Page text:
Remote: Office Not Required (Crown Business, ISBN 978-0804137508) is a collection of short essays on the benefits of remote working, or working from home. I first discovered Jason Fried when my friend (and at the time, client) Jody Bankston asked me to read Rework, Jason Fried and David Heinemeier Hansson’s previous book. Both books use a similar format- short 2-3 page articles, many taken from blog posts, organized into chapters. The benefits of remote work are summarized nicely from the book’s back cover.
Going remote allows the most talented people to produce the best work regardless of their location.
Working remotely might sound like a great idea for a small company like 37signals. But what about larger organizations? The authors cite a 2009 IBM White Paper, Working Outside the Box, listing a range of companies from small organizations with fewer than 1,000 employees to large organizations with greater than 100,000 employees.
Quality of life is extremely important to the founders of 37signals and remote working is merely one aspect of their corporate culture. Since the publication of Remote, the company has made news for their decision to prune their software offerings down to one offering- Basecamp- and rebrand the company around it (See related Inc. Magazine Article, Your Business Is Booming. Time to Change Course). Keeping one’s sanity and managing a small yet extremely successful organization is a higher corporate value to them than creating a monster.
Remote work, while having many advantages, doesn’t solve all the organization’s problems.
Remote work is not without cost or compromise. In this world very few leaps of progress arrive exclusively as benefits.
Remote, by Jason Fried and David Heinemeier Hansson, page 43
There’s an entire chapter dedicated to this topic entitled “Beware the Dragons”. As somebody who currently works remotely, I can attest to many of these dragons. I appreciated the frank advice on how to deal with them.
Remote working doesn’t work in all cases and may not work all the time. But smart employers will permit it in some cases (perhaps one day per week?) and put the technical infrastructure in place to support it.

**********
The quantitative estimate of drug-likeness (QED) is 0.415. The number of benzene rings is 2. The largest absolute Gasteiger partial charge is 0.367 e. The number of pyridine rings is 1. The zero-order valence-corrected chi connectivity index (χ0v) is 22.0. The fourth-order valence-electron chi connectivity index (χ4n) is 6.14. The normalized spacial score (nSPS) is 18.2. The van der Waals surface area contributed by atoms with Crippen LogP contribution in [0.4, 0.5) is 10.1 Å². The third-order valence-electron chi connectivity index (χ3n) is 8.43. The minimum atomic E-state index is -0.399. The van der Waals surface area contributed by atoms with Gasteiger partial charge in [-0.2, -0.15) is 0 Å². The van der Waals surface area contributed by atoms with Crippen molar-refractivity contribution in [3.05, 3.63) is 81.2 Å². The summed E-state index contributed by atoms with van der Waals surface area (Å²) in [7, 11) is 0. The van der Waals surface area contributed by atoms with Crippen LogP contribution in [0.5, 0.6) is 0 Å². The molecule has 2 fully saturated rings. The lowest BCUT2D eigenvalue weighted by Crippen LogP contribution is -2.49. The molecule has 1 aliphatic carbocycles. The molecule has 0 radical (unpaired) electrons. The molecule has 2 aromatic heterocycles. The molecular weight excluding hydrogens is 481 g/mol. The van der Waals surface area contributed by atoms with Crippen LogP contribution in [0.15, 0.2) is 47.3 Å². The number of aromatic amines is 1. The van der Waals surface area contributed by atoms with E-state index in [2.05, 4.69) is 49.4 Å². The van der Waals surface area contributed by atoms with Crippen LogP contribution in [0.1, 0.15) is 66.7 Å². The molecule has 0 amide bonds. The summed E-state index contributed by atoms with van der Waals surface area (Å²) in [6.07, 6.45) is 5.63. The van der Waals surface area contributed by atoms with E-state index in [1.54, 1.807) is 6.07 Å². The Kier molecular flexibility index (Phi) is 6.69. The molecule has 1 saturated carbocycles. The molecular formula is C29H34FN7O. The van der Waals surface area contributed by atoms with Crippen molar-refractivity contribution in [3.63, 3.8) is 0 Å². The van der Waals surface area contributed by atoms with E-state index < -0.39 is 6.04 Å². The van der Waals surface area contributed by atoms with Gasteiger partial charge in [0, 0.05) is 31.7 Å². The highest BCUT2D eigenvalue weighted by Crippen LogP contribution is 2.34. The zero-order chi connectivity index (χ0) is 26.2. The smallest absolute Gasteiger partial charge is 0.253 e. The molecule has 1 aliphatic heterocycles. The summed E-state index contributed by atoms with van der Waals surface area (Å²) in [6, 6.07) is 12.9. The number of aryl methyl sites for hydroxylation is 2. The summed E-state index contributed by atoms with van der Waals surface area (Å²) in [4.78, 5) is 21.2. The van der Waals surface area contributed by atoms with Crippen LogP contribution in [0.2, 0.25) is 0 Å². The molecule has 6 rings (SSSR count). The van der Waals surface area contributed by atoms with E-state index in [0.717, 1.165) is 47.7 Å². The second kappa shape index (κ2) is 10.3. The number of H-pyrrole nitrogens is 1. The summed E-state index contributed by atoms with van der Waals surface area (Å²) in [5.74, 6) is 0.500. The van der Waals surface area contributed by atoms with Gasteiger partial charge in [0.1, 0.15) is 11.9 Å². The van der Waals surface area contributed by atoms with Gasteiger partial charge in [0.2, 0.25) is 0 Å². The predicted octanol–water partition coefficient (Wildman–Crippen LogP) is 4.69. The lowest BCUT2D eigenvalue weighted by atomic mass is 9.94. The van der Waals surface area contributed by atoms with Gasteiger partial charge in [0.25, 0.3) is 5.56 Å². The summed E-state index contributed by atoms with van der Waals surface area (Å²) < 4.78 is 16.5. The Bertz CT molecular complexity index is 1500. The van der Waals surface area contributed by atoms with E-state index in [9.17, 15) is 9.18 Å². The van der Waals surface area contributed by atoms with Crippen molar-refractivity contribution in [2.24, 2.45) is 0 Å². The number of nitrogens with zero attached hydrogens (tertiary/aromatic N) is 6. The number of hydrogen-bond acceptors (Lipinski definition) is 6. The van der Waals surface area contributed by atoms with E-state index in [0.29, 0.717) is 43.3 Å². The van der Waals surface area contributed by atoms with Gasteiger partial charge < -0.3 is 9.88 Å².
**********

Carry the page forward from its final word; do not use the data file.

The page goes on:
Does your employer support part-time or full-time work from home? I’m curious to hear how it works in a business intelligence context. Feel free to share your thoughts below.
- Order Remote: Office Not Required (hardcover) on Amazon.com
- Order Remote: Office Not Required (Kindle edition) on Amazon.com
- Order Rework (hardcover) on Amazon.com
- Order Rework (Kindle edition) on Amazon.com
- Read the 37 signals blog, Signal vs. Noise
- Read Jason Fried’s articles in Inc. Magazine
- Follow Jason Fried on Twitter
- Follow David Heinemeier Hansson on Twitter
Disclosure of Material Connection: I purchased this book with my own funds. It was not a free review copy. I was not required to write a positive review. The opinions I have expressed are my own. Some of the links in the post above are “affiliate links.” This means if you click on the link and purchase the item, I will receive an affiliate commission. Regardless, I only recommend products or services I use personally and believe will add value to my readers.I am disclosing this in accordance with the Federal Trade Commission’s 16 CFR, Part 255: “Guides Concerning the Use of Endorsements and Testimonials in Advertising.”
5 thoughts on “Remote: Office Not Required”
I doubt when the maturity will be here to accept this concept … maturity both from employer and their workers’ end …
Thanks for the blog Dallas.
Remote with Business Intelligence? From a delivery or a consumption perspective? I work for a Consulting practice and our customers are very keen on the travel expenses they save. Our consultants are so used to it that it rarely makes a difference if remote or on-site. I also work with a couple of large enterprise customers who have significant portions of their work forces remote and they leverage BI just the same. The key is proper infrastructure and designing it so that its easy to use and not a hindrance.
The main drawback I have with it is that when working for customers the first time I can lose the all important subtle cues of body language. They may be saying everything is fine or flashing a smile on a webcam but could be jittering in their chairs or give off other tells of uneasiness. When you see the body language you can react appropriately.
Interesting topic as usual.
For BI Consultants working remote for administration and pure technology execution, it makes sense. I have seen too many failed BI projects due to poor communication and an “out of sight, out of mind mentality” when it comes to delivering value to business from a remote location. This can certainly happen when working on-site too. I used to work out of my home for a large company, and did the same running my own company. I felt like I was always at work even with a home office door shut. For new employees we treat working remotely as a privilege not a right, though making sure that we have all of comforts of home inside of the office, including a small living-room style lounge. That way I can still go to the office and still work horizontal on a comfy couch rather than sitting at a desk.
my theory is that USA is easier to work remotely than UK/EUR/ASIA .. and the reason is that USA wakes up to solving UK problems (from a support perspective) … some mornings turn into afternoons before you get a window to commute into work
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